From left, Ed Boehlke training Andrew Moore in the machine shop at Komline Sanderson as part of the NJMEP Apprentice Program. 

“We have identified that we need to improve the skills of our workers,” said Michael Delicio, a human resources business partner at Bruker. “This apprenticeship opportunity was a tremendous opportunity for us because our employees are learning about quality assurance, safe conditions and various capabilities that will enhance their skills.”

Annemarie Appleton, president of Knickerbocker Machine Shop, said two of her employees are learning how to better operate machines along with management skills that will help them move into supervisory roles. Knickerbocker employs about 65 employees including 40 working in the machine shop.

“We had people in an assistant supervisory position to begin with,” Appleton said. “We were doing our own inside training. This program offered a lot more than we were able to do ourselves so it was perfect for what we were trying to do.”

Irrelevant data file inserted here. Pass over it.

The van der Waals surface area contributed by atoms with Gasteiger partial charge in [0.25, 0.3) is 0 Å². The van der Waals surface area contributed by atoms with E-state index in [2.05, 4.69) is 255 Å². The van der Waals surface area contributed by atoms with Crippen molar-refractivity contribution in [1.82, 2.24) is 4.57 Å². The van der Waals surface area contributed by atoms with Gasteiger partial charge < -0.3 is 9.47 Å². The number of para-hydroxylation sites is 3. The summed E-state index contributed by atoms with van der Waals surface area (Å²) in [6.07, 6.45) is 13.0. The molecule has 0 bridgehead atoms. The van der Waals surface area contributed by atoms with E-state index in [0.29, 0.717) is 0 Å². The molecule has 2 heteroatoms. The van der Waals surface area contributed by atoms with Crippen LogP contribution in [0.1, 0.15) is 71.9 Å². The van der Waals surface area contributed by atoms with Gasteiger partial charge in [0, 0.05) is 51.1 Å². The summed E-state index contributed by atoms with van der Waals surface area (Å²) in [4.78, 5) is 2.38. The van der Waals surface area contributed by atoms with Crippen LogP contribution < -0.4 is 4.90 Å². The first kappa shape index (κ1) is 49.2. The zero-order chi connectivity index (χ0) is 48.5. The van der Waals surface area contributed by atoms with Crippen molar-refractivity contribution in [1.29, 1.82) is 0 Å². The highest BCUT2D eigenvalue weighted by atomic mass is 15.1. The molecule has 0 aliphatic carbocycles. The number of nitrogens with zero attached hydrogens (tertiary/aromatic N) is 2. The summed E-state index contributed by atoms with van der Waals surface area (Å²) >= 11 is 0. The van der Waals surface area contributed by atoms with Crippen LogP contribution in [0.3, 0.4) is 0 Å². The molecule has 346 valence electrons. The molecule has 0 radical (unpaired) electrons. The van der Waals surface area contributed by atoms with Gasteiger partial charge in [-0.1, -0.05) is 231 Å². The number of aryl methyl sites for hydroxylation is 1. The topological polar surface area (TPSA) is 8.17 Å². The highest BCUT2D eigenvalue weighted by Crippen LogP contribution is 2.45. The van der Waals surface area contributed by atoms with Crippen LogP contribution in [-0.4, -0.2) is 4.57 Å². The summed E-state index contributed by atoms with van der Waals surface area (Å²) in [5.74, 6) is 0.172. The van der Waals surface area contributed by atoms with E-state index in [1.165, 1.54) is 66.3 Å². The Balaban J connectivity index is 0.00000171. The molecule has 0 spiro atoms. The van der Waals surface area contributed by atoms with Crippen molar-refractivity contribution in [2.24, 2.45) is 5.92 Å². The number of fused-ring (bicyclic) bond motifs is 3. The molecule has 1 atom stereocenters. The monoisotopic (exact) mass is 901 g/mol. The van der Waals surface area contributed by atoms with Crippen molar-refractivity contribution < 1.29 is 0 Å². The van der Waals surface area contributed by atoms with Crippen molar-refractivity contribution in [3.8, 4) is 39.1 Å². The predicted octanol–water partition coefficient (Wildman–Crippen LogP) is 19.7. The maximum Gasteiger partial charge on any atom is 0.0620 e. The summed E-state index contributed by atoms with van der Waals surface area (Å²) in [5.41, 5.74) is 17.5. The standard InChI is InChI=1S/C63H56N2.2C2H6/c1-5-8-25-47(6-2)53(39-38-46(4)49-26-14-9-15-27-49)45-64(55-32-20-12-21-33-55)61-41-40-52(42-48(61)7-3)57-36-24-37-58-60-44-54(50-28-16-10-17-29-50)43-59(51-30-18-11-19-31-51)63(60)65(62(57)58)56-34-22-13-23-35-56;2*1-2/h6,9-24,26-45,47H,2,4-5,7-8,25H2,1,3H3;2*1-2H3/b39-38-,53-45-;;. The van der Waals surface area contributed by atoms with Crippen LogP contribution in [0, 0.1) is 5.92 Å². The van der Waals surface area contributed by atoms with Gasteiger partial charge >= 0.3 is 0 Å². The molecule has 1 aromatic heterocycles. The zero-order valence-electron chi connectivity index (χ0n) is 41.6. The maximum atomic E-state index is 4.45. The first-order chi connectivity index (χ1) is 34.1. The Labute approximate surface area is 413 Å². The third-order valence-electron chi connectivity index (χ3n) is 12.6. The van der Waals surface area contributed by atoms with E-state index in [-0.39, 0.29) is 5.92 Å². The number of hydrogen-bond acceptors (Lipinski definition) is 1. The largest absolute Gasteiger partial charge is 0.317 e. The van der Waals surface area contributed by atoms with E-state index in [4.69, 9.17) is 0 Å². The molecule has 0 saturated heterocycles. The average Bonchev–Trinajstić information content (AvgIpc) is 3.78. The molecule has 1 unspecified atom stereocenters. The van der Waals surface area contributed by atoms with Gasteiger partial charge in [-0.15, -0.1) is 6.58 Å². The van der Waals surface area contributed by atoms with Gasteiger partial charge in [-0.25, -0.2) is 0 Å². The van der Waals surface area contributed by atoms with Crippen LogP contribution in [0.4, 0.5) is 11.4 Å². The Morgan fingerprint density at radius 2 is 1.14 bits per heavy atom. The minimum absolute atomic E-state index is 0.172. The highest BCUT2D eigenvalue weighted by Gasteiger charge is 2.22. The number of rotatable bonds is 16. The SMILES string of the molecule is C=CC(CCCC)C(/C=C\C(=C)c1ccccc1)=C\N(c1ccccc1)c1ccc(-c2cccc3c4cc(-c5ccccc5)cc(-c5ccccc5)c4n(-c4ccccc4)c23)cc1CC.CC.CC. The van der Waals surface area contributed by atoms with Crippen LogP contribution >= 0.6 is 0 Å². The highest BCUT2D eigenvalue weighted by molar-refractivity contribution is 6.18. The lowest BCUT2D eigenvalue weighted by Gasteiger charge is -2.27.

Appleton added: “With the grant, it is wonderful because this is something that we probably could not do without the assistance of NJMEP. Our part is continuing to pay their wages.”

As a result, these employees acquire critical thinking skills to trouble-shoot the machines, she said.

Patricia Moran, director of apprenticeships at NJMEP, noted that the registered apprenticeship program is “extremely important to closing the skills gaps.”

NJMEP Chief Executive John Kennedy agreed. “Going to college at age 18 is great for some kids,” Kennedy said. “It is not great for everyone. A lot of kids do not get into their first college: they are devastated.”

David Hutter
David Hutter grew up in Darien, Conn., and covers higher education, transportation and manufacturing for NJBIZ. He can be reached at: